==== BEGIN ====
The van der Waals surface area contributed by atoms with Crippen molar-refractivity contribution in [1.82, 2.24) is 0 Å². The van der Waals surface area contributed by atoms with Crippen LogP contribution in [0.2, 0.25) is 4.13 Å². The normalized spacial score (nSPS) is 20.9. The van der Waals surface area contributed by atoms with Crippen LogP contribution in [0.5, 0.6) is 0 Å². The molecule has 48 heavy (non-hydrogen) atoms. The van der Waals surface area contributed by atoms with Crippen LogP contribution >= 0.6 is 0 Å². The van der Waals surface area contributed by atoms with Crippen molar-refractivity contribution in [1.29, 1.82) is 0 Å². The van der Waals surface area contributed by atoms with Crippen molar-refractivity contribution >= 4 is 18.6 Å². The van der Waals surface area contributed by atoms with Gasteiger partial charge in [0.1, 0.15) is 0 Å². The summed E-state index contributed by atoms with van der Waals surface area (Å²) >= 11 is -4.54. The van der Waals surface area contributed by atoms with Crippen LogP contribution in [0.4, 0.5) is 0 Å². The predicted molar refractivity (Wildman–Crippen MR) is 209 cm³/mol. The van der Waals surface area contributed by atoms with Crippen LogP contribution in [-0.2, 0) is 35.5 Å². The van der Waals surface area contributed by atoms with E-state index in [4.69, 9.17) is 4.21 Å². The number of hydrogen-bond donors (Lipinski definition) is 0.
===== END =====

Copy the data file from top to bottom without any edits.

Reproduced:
The van der Waals surface area contributed by atoms with Crippen molar-refractivity contribution in [1.82, 2.24) is 0 Å². The van der Waals surface area contributed by atoms with Crippen LogP contribution in [0.2, 0.25) is 4.13 Å². The normalized spacial score (nSPS) is 20.9. The van der Waals surface area contributed by atoms with Crippen LogP contribution in [0.5, 0.6) is 0 Å². The molecule has 48 heavy (non-hydrogen) atoms. The van der Waals surface area contributed by atoms with Crippen LogP contribution >= 0.6 is 0 Å². The van der Waals surface area contributed by atoms with Crippen molar-refractivity contribution in [1.29, 1.82) is 0 Å². The van der Waals surface area contributed by atoms with Crippen molar-refractivity contribution >= 4 is 18.6 Å². The van der Waals surface area contributed by atoms with Gasteiger partial charge in [0.1, 0.15) is 0 Å². The summed E-state index contributed by atoms with van der Waals surface area (Å²) >= 11 is -4.54. The van der Waals surface area contributed by atoms with Crippen LogP contribution in [0.4, 0.5) is 0 Å². The predicted molar refractivity (Wildman–Crippen MR) is 209 cm³/mol. The van der Waals surface area contributed by atoms with Crippen LogP contribution in [-0.2, 0) is 35.5 Å². The van der Waals surface area contributed by atoms with E-state index in [4.69, 9.17) is 4.21 Å². The number of hydrogen-bond donors (Lipinski definition) is 0.